As the Republican National Convention begins in Tampa, New Jersey voters give President Barack Obama a 14-point lead over former Mass. Gov. Mitt Romney, according to a new Rutgers-Eagleton Poll. Among likely voters polled just before the GOP convention, 51 percent say they would vote for Obama while 37 percent support Romney. Another 6 percent prefer someone else, and 5 percent are not sure.
Obama holds his lead despite the fact that a majority of likely voters (57 percent) thinks the country is on the wrong track; 36 percent say it is going in the right direction. The key for Obama is that voters are much more positive about him personally: 54 percent hold a favorable impression while 39 percent view him unfavorably. Voters dislike Romney – only 38 percent view him favorably, while 49 percent are unfavorable.
Easily the most important issue in the election is the economy and jobs, named by 62 percent of likely voters. The president leads Romney as the candidate who can best address this issue. The federal budget deficit is a distant second at 10 percent, followed by Social Security and Medicare at 8 percent. Voters see Obama as better able to handle the economy by 46 percent to 42 percent, but Romney has a strong edge on the budget, 68 percent to 12 percent. Obama is favored on Social Security and Medicare, 73 percent to 14 percent.
Voters’ most important candidate quality is leadership (29 percent), followed by “shares my values” (18 percent) and “cares about people like me” (17 percent). Voters who care most about leadership say they will vote for Romney over Obama, 54 percent to 34 percent. But Obama wins on values, 49 percent to 39 percent, and overwhelms Romney on caring, 82 to 13 percent.
“The president leads in New Jersey primarily because of his personal qualities,” said David Redlawsk, director of the Rutgers-Eagleton Poll and professor of political science at Rutgers University. “Voters like him better and feel he shares their values and cares about them. While Romney keeps it closer on the hard issue of the economy, and wins easily on leadership, voters generally prefer to support someone they like over someone they don’t.”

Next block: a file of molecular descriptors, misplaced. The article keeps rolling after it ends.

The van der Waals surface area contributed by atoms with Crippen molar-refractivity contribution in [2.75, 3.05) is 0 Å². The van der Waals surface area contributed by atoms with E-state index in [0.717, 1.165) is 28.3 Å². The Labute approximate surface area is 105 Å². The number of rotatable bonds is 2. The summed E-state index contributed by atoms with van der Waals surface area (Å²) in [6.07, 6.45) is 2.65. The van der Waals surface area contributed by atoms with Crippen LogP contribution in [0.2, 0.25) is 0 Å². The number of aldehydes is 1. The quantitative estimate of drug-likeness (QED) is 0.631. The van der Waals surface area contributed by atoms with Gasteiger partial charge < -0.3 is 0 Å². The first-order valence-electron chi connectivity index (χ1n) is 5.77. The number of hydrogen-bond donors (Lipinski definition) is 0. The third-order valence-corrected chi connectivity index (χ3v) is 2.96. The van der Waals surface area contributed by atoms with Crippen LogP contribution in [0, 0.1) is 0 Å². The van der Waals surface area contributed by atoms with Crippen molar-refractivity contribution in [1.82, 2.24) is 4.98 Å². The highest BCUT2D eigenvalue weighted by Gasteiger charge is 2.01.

Results are from a poll of 916 registered New Jersey voters conducted with both landline and cell phone households Aug. 23-25; 710 respondents are identified as likely voters and are the focus of this release. The likely voter sample has a margin of error of +/- 3.5 percentage points.
Head-to-head it’s Obama by double digits
Obama’s 14-point lead is built on support from women, who prefer the incumbent by a 58 percent to 32 percent margin. Men give Obama a very slight edge, 45 percent to 42 percent. Independents are also in Obama’s camp, 44 percent to 36 percent. The president does better among Democrats, (93 percent support him) than Romney does among Republicans (83 percent support).
Catholics (by four percentage points) and white voters (eight percentage points) are among the few demographic groups to favor the Republican. Romney’s support among whites is completely offset by nonwhite voters who overwhelmingly prefer Obama and comprise a quarter of the electorate. Romney also holds a very slight lead among likely voters making more than $100,000. Regionally, voters in the shore and exurban counties of New Jersey are Romney supporters; he holds an 18-point lead in the former. Urban, suburban, and south Jersey voters are equally strong for Obama, however. Young voters remain with Obama as they were in 2008: 58 percent of those under 35 say they will vote for Obama, while 26 percent support Romney.
“As long as women here are overwhelming supporters of Obama, Romney has little chance of winning,” said Redlawsk. “While he does OK among men, and very well among white men, this is not enough of a base in a state as diverse as this one.”